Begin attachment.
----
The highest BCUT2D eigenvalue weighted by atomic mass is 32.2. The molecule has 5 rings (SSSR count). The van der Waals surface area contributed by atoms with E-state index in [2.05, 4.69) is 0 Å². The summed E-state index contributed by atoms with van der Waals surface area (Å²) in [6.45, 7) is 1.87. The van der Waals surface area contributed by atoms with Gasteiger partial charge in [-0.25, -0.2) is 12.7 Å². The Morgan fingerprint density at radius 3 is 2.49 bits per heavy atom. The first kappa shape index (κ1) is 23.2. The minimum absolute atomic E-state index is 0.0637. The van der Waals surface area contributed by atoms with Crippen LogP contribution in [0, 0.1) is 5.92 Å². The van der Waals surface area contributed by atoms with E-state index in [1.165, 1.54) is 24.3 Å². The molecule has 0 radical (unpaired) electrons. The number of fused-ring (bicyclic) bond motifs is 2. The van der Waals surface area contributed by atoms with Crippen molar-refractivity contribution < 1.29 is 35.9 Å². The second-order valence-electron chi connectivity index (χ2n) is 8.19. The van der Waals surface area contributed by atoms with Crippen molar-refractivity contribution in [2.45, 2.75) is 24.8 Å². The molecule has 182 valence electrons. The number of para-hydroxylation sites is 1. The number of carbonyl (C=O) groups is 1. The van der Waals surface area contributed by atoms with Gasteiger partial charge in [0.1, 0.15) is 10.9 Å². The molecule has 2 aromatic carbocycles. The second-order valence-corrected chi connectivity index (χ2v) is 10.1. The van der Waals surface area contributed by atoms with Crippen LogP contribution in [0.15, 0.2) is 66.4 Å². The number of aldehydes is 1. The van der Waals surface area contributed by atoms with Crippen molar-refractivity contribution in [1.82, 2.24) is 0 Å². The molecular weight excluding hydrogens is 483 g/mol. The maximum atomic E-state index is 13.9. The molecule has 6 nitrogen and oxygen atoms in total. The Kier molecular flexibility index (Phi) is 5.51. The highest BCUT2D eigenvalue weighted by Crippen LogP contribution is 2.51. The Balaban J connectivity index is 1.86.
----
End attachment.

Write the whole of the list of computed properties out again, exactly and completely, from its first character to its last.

The highest BCUT2D eigenvalue weighted by atomic mass is 32.2. The molecule has 5 rings (SSSR count). The van der Waals surface area contributed by atoms with E-state index in [2.05, 4.69) is 0 Å². The summed E-state index contributed by atoms with van der Waals surface area (Å²) in [6.45, 7) is 1.87. The van der Waals surface area contributed by atoms with Gasteiger partial charge in [-0.25, -0.2) is 12.7 Å². The Morgan fingerprint density at radius 3 is 2.49 bits per heavy atom. The first kappa shape index (κ1) is 23.2. The minimum absolute atomic E-state index is 0.0637. The van der Waals surface area contributed by atoms with Crippen LogP contribution in [0, 0.1) is 5.92 Å². The van der Waals surface area contributed by atoms with E-state index in [1.165, 1.54) is 24.3 Å². The molecule has 0 radical (unpaired) electrons. The number of fused-ring (bicyclic) bond motifs is 2. The van der Waals surface area contributed by atoms with Crippen molar-refractivity contribution < 1.29 is 35.9 Å². The second-order valence-electron chi connectivity index (χ2n) is 8.19. The van der Waals surface area contributed by atoms with Crippen molar-refractivity contribution in [2.45, 2.75) is 24.8 Å². The molecule has 182 valence electrons. The number of para-hydroxylation sites is 1. The number of carbonyl (C=O) groups is 1. The van der Waals surface area contributed by atoms with Gasteiger partial charge in [0.1, 0.15) is 10.9 Å². The molecule has 2 aromatic carbocycles. The second-order valence-corrected chi connectivity index (χ2v) is 10.1. The van der Waals surface area contributed by atoms with Crippen LogP contribution in [0.15, 0.2) is 66.4 Å². The number of aldehydes is 1. The van der Waals surface area contributed by atoms with Crippen molar-refractivity contribution in [1.82, 2.24) is 0 Å². The molecular weight excluding hydrogens is 483 g/mol. The maximum atomic E-state index is 13.9. The molecule has 6 nitrogen and oxygen atoms in total. The Kier molecular flexibility index (Phi) is 5.51. The highest BCUT2D eigenvalue weighted by Crippen LogP contribution is 2.51. The Balaban J connectivity index is 1.86.